We Have The Power
Jack Liddall BI2016
- 12 Posts
- Age 17
Who does not want the world to be a fairer place?
We have all, at some point in our lives, been witness to and subject to unfairness and discrimination. We all know what it is, what impact it can have, what vicious forms it can take and how it manifests itself in the world. No one is exempt; no one is free. Unfairness penetrates our everyday lives. It exists within our very being; our very existence.
From my perspective, eradicating unfairness seems virtually impossible. No matter what progress governments seem to make in tackling corruption, greed and unfairness, it still festers. Tackling injustice seems such a mammoth task and it is difficult to know where to start.
On Thursday 11th of February this year, I received some serious encouragement. The top politician in my country, the First Minister of Scotland, Nicola Sturgeon, agreed to meet me to discuss my Voices of Youth blogging internship and what contribution she believes young people can make in tackling injustice. So listen up all you Voices of Youth bloggers!
Does she think young people have an important role to play in helping to shape our world? You bet she does.
She thinks it’s vitally important to engage young people in the debates that shape our lives and acknowledges how easily we can talk to each other using modern technology. This means we are now as able to speak to someone on the other side of the world as we are to someone on the next street; it means that a Scottish school pupil can make a direct contribution to a Syrian refugee in Greece. She highlights how powerful it is to enable a young person to see beyond their own horizons.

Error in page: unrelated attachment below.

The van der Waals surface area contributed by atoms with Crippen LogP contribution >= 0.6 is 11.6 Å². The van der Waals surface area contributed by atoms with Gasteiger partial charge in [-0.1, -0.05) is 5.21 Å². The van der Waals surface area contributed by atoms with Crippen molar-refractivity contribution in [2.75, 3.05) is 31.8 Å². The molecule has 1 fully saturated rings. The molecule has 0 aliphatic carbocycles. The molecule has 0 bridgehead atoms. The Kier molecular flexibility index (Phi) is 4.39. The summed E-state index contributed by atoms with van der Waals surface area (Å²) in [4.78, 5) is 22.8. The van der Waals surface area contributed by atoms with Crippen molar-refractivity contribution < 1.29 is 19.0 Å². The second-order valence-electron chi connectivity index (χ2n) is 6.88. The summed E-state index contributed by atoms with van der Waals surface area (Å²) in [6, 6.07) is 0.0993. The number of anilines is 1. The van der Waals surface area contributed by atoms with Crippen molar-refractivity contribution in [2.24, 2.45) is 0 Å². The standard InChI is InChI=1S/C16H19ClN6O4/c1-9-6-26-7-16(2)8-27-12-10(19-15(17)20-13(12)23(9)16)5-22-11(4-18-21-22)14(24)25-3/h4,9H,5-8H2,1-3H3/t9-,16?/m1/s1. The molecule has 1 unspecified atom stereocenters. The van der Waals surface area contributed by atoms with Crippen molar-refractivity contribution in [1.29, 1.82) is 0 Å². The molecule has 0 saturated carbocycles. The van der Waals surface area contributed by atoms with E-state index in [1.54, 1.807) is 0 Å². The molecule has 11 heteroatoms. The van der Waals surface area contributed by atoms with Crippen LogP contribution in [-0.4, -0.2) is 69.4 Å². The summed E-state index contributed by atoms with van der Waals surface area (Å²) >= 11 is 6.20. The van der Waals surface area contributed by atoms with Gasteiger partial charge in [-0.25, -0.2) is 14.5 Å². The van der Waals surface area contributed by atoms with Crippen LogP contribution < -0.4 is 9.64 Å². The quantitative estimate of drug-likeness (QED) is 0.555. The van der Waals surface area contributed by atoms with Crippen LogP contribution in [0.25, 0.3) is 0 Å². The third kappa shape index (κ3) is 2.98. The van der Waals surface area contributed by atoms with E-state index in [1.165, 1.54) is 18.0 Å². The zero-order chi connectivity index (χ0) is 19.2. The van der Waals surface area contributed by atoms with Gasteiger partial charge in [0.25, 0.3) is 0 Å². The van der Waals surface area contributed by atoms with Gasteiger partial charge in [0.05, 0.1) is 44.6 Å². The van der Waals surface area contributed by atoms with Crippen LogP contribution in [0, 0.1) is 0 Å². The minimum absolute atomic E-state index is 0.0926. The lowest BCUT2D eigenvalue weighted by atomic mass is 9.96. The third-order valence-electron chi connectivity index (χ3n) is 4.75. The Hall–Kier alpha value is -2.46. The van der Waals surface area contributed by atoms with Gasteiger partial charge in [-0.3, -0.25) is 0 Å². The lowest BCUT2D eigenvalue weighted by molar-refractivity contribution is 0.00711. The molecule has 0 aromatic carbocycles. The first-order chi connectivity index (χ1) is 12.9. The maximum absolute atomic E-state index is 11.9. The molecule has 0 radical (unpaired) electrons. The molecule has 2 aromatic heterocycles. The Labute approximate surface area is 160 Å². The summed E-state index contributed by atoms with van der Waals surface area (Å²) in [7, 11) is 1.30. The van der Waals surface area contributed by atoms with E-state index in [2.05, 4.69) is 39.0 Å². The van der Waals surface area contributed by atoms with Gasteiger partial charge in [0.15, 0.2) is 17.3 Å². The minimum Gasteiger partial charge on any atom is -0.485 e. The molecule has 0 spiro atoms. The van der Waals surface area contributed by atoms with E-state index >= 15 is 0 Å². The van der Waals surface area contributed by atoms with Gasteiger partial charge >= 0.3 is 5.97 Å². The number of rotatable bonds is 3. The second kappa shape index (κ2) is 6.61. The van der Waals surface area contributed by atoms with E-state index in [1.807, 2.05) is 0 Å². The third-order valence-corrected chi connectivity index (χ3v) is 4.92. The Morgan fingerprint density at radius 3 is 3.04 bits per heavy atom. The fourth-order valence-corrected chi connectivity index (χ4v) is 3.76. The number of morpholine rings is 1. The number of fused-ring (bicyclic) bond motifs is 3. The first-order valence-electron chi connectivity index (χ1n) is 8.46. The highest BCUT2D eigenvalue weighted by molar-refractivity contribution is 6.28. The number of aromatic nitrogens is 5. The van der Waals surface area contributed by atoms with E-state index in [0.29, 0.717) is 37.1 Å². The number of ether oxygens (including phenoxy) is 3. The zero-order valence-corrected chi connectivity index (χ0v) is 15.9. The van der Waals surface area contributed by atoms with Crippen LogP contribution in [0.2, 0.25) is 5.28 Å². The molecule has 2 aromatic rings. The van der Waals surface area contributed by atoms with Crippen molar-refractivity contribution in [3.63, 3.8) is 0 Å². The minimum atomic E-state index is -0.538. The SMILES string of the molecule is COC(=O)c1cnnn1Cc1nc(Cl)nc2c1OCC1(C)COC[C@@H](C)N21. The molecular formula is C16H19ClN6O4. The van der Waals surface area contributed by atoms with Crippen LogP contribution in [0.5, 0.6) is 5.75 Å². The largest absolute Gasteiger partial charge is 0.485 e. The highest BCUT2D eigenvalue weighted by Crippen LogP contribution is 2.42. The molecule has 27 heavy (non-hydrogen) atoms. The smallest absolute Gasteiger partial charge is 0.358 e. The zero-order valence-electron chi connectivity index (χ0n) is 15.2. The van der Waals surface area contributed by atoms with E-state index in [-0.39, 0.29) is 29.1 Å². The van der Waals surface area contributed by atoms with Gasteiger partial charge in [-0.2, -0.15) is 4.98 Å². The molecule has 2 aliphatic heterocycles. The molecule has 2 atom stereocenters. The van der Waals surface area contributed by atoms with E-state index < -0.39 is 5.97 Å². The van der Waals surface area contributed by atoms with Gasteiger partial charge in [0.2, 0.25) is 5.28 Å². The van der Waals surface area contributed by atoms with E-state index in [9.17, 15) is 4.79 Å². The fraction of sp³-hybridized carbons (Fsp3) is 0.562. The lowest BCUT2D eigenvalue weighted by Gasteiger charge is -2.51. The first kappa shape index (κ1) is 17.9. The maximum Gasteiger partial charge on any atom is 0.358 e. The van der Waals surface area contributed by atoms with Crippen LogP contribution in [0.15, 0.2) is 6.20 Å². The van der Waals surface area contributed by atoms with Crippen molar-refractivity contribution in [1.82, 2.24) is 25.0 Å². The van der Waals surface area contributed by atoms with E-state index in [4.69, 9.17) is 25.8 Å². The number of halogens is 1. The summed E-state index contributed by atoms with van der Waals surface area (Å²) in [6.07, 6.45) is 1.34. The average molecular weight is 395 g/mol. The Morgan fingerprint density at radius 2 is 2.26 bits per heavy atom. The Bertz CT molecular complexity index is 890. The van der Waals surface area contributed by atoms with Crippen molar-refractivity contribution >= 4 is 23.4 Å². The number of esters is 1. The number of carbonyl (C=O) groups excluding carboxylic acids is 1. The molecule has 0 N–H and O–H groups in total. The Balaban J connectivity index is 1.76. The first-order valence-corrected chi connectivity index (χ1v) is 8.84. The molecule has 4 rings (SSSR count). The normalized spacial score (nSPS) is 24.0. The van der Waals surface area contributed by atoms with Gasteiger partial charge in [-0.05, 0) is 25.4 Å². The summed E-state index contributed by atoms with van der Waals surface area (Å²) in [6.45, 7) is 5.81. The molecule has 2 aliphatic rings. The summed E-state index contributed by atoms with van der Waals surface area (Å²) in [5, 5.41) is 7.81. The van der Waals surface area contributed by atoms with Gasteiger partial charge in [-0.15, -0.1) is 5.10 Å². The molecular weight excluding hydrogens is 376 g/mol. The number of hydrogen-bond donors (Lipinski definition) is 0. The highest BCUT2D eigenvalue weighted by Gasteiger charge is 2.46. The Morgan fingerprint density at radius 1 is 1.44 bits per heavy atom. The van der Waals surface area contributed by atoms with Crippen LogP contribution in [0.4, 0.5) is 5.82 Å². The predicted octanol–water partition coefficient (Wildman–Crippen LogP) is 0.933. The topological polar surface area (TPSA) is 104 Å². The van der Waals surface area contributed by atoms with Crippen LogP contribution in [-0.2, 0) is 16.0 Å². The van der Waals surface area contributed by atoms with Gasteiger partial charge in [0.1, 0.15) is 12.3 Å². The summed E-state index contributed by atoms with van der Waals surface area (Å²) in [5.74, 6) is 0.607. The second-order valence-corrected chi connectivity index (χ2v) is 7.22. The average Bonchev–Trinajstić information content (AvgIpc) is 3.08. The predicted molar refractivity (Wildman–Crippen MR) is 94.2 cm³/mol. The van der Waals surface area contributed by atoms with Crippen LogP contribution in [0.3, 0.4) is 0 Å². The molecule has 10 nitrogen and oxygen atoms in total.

That, I guess, is where Voices of Youth (VOY) fits in. The world needs more initiatives which make the case for everyone getting the same opportunities in life, a view which the First Minister shares. She pointed out that Scotland, as a rich country, has an obligation to provide practical support to those who are in need and indeed has responded to that need by establishing and protecting an international development budget. That, however, is not to minimise the contribution to be made by initiatives like VOY.
It was so refreshing to hear this politician confess that sometimes as people get older, they become a little “cynical and jaded” and that’s when it becomes even more important to hear and see things through the eyes of children and youth.
“I often think there is a power in hearing things expressed from the viewpoint of a young person” were her exact words. Take heart from that.
I felt compelled to ask her what she would say to the VOY blogging world if she had to sum up the Scottish character – after all she was so keen to encourage us to learn about each other’s cultures! No surprise that she agrees with me that there is something deep in the Scottish psyche that recognises the inherent worth of a human being regardless of gender, religion, race or background; each to be judged according to the person they are. She cautions against complacency however and romanticising, believing that racism and prejudice still exist and will always have to be tackled. I liked the way she quoted Robert Burns – obviously she has read my earlier blogs! I hope!
So for all of you who, like me, wonder where to start, let me tell you that we have already made that start. Wherever we live, whatever our culture, we have connected to each other already and we are able to make a difference. There will always be politicians and other influential individuals who will at least be open to listening to us. For there is great power in the art of listening.